Enrolling your little one in preschool can bring many questions: How well will
my child adjust to preschool? Will my child make friends? Will the teacher understand
Establishing and maintaining an open, clear channel of communication with the preschool
teacher can lessen many parental concerns.
Getting to Know the Teacher
When selecting a preschool, consider these factors: safety,
cleanliness, general curriculum, overall philosophy, cost, and location. Try to meet
the teacher before making your selection and make an appointment to visit the classroom.
Watch how the teacher interacts with the kids, talk with the teacher, and ask questions.
While in the classroom, pay attention to how the teacher runs the class and how
the children respond to his or her direction. If the kids seem happy and interact
well with the teacher, chances are good that the teacher's classroom style will be
a fit for your child as well.
When you talk with the teacher, ask about a typical day. You may also want to ask
specific questions, such as, "If my child came into class crying one morning, how
might you handle that?" or "How do you deal with a child who hits others?" Other useful
questions might include how the teacher handles discipline, temper
teaching, biting, or other preschooler concerns.
A teacher's answers can help you evaluate how creative he or she might be in responding
to everyday classroom dilemmas. You can also learn a great deal from how responsive
a teacher is to your questions. If the teacher appears defensive, uncomfortable, or
uninterested while replying, that could signal future communication problems and may
mean that the teacher and preschool aren't right for your family.
Some preschools schedule meetings during the year to discuss the kids' developmental
and behavioral progress. Usually, these conferences cover play
style and social, language, cognitive, and physical development.
A parent-teacher conference should be the time for listening and communicating
openly. If your child's teacher has prepared a formal report for the meeting, let
him or her go through it before asking questions.
Most of the time, a preschool teacher will emphasize a child's strengths. But the
parent-teacher conference also offers an opportunity to point out areas that kids
might need to work on. For example, a teacher may suggest writing letters, stringing
beads, or practicing cutting skills at home to improve fine motor skills.
If the teacher has concerns about your child, try not to become defensive —
this could make the teacher hesitant to discuss any problems for fear of confrontation.
Try to ask direct and focused questions, with the assumption that any problems raised
are ones that can be solved. Because of the limited time of most parent-teacher conferences,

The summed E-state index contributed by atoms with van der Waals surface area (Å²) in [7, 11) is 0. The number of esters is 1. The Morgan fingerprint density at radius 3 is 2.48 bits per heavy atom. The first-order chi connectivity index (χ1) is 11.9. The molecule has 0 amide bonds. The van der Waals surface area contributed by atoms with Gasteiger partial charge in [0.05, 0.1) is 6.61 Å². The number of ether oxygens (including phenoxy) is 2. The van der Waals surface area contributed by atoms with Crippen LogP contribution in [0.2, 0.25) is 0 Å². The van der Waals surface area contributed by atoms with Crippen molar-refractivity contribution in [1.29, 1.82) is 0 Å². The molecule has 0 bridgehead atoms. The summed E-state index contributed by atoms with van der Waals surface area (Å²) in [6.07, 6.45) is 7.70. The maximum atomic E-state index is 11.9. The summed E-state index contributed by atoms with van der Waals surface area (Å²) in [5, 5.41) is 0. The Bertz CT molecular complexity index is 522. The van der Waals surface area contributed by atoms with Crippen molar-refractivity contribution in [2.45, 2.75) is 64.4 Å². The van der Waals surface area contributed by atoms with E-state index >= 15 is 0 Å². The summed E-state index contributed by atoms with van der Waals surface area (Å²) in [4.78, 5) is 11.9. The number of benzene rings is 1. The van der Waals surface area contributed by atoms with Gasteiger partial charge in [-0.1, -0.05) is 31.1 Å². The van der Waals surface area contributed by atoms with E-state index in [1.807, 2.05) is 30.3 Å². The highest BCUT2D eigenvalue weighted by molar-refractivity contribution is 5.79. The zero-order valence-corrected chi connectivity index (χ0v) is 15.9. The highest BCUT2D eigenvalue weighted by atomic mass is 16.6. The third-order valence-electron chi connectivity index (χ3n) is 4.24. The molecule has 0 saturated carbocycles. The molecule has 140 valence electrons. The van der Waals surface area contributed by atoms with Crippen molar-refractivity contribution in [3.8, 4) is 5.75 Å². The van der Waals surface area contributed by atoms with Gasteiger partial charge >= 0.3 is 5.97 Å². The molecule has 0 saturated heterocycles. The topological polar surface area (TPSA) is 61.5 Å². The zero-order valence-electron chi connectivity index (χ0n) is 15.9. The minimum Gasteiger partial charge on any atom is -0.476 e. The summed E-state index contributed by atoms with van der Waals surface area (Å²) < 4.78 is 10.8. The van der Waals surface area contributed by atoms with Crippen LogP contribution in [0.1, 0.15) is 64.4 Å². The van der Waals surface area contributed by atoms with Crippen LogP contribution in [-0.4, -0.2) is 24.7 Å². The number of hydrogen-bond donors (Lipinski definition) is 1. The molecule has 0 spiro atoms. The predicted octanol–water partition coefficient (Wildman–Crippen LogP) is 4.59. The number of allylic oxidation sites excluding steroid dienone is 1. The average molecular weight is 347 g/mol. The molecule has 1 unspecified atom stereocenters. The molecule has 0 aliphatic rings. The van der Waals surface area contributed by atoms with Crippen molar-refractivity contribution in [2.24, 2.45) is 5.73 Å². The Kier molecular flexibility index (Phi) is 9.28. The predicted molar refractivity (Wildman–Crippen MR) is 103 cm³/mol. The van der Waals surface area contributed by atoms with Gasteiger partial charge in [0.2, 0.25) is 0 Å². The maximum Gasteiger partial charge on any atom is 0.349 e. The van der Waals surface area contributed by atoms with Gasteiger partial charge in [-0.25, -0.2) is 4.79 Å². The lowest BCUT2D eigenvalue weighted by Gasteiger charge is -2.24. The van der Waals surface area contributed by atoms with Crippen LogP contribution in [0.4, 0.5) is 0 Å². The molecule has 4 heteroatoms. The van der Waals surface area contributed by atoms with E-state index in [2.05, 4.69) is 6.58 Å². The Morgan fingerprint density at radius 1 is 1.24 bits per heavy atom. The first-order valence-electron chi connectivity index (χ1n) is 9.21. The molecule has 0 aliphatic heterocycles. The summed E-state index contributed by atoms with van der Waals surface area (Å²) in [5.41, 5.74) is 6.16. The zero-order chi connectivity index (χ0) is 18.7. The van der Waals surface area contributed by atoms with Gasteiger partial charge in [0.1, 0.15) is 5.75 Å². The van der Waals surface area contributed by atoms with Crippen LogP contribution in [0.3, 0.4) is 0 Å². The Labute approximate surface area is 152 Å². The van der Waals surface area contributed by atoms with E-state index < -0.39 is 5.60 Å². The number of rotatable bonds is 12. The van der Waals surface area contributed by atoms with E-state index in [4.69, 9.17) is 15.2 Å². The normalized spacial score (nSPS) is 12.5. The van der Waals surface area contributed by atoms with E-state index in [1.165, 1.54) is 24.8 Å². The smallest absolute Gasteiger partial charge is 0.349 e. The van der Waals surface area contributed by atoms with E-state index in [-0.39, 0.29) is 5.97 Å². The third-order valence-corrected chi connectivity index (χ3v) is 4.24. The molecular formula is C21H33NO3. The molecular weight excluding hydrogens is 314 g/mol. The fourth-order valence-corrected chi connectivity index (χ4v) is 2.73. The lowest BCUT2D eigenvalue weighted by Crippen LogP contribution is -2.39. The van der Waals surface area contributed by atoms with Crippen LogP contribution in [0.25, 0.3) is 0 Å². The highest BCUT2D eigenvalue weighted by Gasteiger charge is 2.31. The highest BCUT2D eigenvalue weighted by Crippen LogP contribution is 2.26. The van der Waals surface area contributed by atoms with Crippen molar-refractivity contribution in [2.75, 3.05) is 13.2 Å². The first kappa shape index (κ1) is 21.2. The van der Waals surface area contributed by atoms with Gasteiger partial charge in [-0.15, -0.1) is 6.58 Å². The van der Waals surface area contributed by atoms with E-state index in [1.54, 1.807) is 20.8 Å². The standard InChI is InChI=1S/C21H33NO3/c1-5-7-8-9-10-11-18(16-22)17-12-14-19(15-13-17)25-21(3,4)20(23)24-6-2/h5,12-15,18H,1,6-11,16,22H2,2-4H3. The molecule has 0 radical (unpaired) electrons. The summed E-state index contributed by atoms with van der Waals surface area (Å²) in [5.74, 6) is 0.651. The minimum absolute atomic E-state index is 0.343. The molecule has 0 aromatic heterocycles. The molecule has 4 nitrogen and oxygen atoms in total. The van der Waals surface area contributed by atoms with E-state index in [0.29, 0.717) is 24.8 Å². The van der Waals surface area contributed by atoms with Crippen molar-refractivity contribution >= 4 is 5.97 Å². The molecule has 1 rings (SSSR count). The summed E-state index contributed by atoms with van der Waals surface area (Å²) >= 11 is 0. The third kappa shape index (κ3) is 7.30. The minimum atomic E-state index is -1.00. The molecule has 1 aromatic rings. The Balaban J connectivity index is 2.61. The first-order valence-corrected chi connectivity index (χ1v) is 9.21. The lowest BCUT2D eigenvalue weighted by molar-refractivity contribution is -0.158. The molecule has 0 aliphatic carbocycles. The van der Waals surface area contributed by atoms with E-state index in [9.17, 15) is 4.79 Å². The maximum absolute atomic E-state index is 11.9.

however, it might be useful to schedule a future time when any troublesome issues
can be discussed in more detail.
If your work schedule doesn't allow you to attend conferences or if the preschool
doesn't schedule them, you should feel comfortable making arrangements to speak with
the teacher at other times. Meeting or talking regularly with the teacher will help
you understand your child's progress and demonstrate your interest and cooperation.
When problems such as biting arise, the best tip is for parents and the teacher
to sit down and discuss the issue together. If your child has serious behavioral problems,
talk to your doctor, who can work with your child and may refer you to a psychologist.
If your preschooler complains about the teacher, try to find out the specifics.
Often, preschoolers might complain if they're put in time-out or not given a popular
classroom job, such as line leader. It's helpful if you support the teacher and talk
to your child about following rules or taking turns.
In deciding whether to bring up a problem with the teacher, it's important not
to overestimate a preschooler's point of view. If, for example, your toddler complains
that "no one plays with me" or "I'm bored" in school, give it some time if it doesn't
Preschoolers' likes and dislikes frequently change, and they're just starting to
learn how to interact with other kids their age. Also, a whole range of factors —
including whether they're sick, hungry, or tired — can influence day-to-day
reactions to school. However, if your child continues to complain, acts different
from usual, or is unusually unhappy, contact the teacher at once.
If you have concerns about the teacher's style or performance, talk to him or her
first. If your concerns aren't resolved to your satisfaction, your next stop should
be the teacher's supervisor. Try to work out any problems rather than changing preschool
teachers midyear, unless absolutely necessary. Kids who are switched to a new school
might interpret that to mean that whenever there's a problem, it can be solved with
a new teacher or a new school. It's better to show kids how to work through problems
rather than avoid them.
Building a Relationship
It's important to form a good relationship with your child's preschool teacher
— for both you and your child. Approach the teacher with an open mind and clear,
direct questions, so that you can be a part of your child's preschool experience and
take pride in your little one's achievements.
Remember to also share praise — both yours and your child's — with
the teacher, as well as his or her supervisor ("My child really enjoys storytime,"
for example). This approach not only makes the teacher feel appreciated, but also
creates a positive framework that makes it easier for teachers to receive any negative
feedback in a constructive way.
Think of yourself and your child's teacher as a team whose shared goal is to help
make your child's preschool experience a happy and productive one./p>